Kazan’s advice… “Do it your way” is precisely the kind of thing Kazan would say, and it’s what filmmakers must do. Lest their work become forgettable. And that’s one thing we can say about Refn, his work is not forgettable.
You know I was somewhat trepidatious when I saw the first Marvel Studio’s ANT-MAN trailer, but after seeing the latest one it looks like this film might be more interesting that people seem to be giving it credit.
Of course, it’s stuck in the standard world, whereas what makes Ant-Man, The Atom, Yellowjacket and The Wasp interesting is when they shrink to molecular size and shunt into
Anyway, since ANT-MAN is an upcoming film, I thought it might be interesting to see what films Edgar Wright slips into his bag when he gets a chance to raid the Criterion Collection’s storage locker.
EYES WITHOUT FACE is a remarkably chilling film from that extra fertile period of European art house cinema the late 50s/early 60s.
DON’T LOOK NOW isn’t a horror, isn’t a thriller… it’s a shocker, and it’s so well made — photographically, editorially, performances.
THRONE OF BLOOD’s Japanese title is Spiderweb Castle? I never knew that… I wonder what the “real” title of the rest of Kurosawa’s films are… is RASHOMON even the actual title?
Comic artist Rafael Albuquerque created a BATGIRL variant comic cover for issue 41 of the DC Comics‘ series. Said cover, when previewed for pre-orders, stirred up a maelstrom of controversy; social media was raisin’ hell… as they say.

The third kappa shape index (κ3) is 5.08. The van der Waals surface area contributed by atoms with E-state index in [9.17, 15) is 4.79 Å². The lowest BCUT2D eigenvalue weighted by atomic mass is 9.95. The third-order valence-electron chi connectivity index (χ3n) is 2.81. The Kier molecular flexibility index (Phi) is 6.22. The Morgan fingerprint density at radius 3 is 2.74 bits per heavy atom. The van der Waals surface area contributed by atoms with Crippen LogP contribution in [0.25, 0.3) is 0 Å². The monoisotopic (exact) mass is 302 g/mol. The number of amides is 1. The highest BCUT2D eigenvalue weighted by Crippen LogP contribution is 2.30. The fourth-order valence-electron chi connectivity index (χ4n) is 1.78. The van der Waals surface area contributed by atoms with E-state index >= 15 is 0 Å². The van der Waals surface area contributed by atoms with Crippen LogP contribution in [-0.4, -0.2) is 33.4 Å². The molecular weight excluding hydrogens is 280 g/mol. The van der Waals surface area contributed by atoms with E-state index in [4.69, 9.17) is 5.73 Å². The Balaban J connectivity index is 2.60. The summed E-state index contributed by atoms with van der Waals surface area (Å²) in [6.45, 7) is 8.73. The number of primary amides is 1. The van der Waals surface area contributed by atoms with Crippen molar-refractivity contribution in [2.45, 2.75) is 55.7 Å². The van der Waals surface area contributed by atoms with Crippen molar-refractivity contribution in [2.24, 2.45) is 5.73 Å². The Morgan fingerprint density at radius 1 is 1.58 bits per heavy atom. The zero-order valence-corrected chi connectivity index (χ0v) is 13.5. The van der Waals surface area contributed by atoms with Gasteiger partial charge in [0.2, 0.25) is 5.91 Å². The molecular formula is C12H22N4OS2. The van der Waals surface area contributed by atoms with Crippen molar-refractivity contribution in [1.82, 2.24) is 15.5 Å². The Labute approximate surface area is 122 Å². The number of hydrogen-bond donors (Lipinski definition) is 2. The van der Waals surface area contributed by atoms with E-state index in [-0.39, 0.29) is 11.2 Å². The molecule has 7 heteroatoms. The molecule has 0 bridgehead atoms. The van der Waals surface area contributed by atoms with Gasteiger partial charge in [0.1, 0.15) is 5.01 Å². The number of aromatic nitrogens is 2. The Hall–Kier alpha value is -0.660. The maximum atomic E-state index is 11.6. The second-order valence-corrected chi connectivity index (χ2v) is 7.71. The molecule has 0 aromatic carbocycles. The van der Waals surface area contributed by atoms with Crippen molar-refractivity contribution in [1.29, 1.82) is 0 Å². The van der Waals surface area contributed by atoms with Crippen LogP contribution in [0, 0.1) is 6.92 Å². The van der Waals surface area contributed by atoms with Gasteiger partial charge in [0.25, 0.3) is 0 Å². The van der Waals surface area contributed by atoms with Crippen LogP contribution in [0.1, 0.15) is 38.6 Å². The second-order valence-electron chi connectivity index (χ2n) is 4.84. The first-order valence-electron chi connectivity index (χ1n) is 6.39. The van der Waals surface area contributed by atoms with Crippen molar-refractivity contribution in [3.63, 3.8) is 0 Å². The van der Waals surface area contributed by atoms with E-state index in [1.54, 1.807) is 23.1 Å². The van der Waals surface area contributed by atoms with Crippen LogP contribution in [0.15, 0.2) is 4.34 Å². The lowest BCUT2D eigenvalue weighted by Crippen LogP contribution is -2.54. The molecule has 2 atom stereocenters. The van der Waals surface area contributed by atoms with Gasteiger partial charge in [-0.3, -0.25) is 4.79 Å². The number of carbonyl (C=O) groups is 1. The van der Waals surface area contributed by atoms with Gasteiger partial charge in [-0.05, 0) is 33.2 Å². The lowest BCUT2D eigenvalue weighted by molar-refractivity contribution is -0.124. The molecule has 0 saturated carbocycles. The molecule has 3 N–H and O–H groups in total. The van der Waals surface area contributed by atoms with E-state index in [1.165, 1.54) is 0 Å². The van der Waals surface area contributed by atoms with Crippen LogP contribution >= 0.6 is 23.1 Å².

The comic book cover in question is part of the 75th anniversary of the Joker (is he really that old). Its imagery is perhaps sexualized and it most certainly hints at violence toward Batgirl (the blood smeared Joker smile… that’s a deliciously sadistic touch). Thus, in the eyes of hectoring feminists it is celebrating, if not outright championing, violence toward women.
The quest for individual cinema… R.W. Fassbinder and Werner Herzog discuss the future of cinema… from back in 1982!
These two argue that TV is a great threat to cinema and its ability to express ideas [visually], and that cinema exists when it’s designed and created by an individual who has a singular vision/voice… which is the complete antithesis of TV — regardless of current rise of the showrunner — outside of a few projects like TRUE DETECTIVE and arguably THE KNICK, TV is storytelling by committee… and it always will be, yet this doesn’t diminish one’s enjoyment of it… only that it requires different consideration than the cinema… which in Europe can stretch out to four and five hours (notable more recently CARLOS, 2010 and BEST OF YOUTH, 2003).
For instance, when TV is called “cinematic” it’s a sign of elevated quality and execution, whereas to call cinema akin to TV totally denigrates it…. which is odd. However, it’s more about what one wants out of each medium — TV rarely approach the visual dynamics and scope of film, even the production budgets get equalized (i.e. low budget filmmaking can run the same amount of money of a typical episode of TV; around $3m. Whereas even the most lavish shows… GAME OF THRONES comes to mind can even touch the budget and visual artistry of something like PROMETHEUS — not commenting on story merits).
Film marshals certain resources and demands a certain level of concentration (by the audience) to reach the heights of the new “temples” that we’ve bestowed upon it.
That is what Fassbinder and Herzog allude to… its unparalleled dynamic nature to pierce the soul… screen size has a lot to do with, and the captured audience notion as well.
It’s too bad that Fassbinder isn’t still alive (as he perhaps could be) to see where cinema has evolved.